Stephanie shares her experiences composting at home with her family. She lets her little ones help, and composting has become a part of her family’s everyday cadence. Stephanie is proof that composting can be an incremental endeavor that we learn over time. You don’t have to be a master or know everything to get started.
The Compost Chronicles series highlights families in various circumstances who have all found a way to compost at home that works for their lifestyle. Hopefully, you can be inspired to give it a go and help our planet become a little healthier.
Did you know that composting can transform your trash into new life? And that new life, in the form of microbes, fungi, earthworms, and more, provides the foundation for much of all other healthy life on Earth?
Composting is a great way to create healthy soil to support people and our planet. Healthy soil is also a magical carbon sink that absorbs carbon from our atmosphere and helps cool the planet. While dead dirt has few living organisms, a teaspoon of healthy soil has more living organisms in it than the entire population of humans on Planet Earth!
We need everyone to learn how to compost at home and make it a part of everyday life.
Don’t think you can compost? We’ve got a whole set of resources on Everything To Know About How To Compost At Home, including more Compost Chronicles interviews. All of this information about how to compost at home will hopefully prove that just about anyone can make space and find a system to turn their food scraps into nutrient-rich compost to enrich our soil, feed our food cycle, and limit the food waste that ends up in landfills.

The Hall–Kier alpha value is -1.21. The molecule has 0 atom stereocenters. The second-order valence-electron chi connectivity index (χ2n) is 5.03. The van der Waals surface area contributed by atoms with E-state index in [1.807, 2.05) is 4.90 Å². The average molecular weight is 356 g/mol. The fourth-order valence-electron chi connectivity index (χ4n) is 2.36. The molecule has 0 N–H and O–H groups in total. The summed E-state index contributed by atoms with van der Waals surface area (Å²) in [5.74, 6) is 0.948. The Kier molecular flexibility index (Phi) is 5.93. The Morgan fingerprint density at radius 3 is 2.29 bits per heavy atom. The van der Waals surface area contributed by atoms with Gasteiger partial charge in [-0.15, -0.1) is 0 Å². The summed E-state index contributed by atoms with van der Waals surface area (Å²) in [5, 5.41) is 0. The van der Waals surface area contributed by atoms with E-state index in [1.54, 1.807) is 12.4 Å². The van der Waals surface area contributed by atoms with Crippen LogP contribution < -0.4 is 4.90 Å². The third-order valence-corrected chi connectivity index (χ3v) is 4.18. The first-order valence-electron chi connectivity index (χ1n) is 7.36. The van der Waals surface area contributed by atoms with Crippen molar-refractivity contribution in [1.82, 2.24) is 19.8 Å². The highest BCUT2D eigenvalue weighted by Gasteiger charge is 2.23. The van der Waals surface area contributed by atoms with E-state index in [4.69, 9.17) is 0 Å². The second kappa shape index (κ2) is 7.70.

A couple of months ago, I had the opportunity to be on a guest on The Sustainable Minimalists podcast with Stephanie. If you haven’t heard the episode, you can check it out here! Through our conversations, Stephanie shared her experiences composting with her family. She lets her little ones help, and composting has become a part of her family’s everyday cadence.
Stephanie is proof that composting can be an incremental endeavor that we learn over time. You don’t have to be a master or know everything to get started. I’ll let her take it from here.
Can you tell us a bit about yourself, where you live, your family, etc.. the Stephanie 101?
I’m a wife and mom of two daughters, ages 4 and 1.5. We live 30 minutes west of Boston in a quiet, woodsy town with our yellow lab and two cats.
Before having children I was a high school literature teacher; these days, I blog and podcast about my loves for sustainability and incremental minimalism.
Tell us a little bit about why you decided to start composting?
Growing up, my parents didn’t compost; as such, I had hazy and misconstrued notions about the practice (ex. It’s dirty. It involves lots of bugs. It’s only for farmers and hippies.)
My in-laws compost religiously; as such, observing their process on visits to their home corrected any of my false beliefs. Nothing about what they did seemed dirty or excessively buggy or hippie-ish. Separating appropriate food waste and putting it in a bid in the yard appeared a sensible practice that didn’t require extra effort.
When my husband and I became homeowners, we struggled to maintain the multitudinous flower beds on our land. It felt foolish to continuously purchase soil in plastic bags from the garden store for my beds every year when I could make nutrient-rich loam at my own house, for free.
What method or methods of composting do you use or have you used?
I use the “Throw it in the Bin” method. Seriously!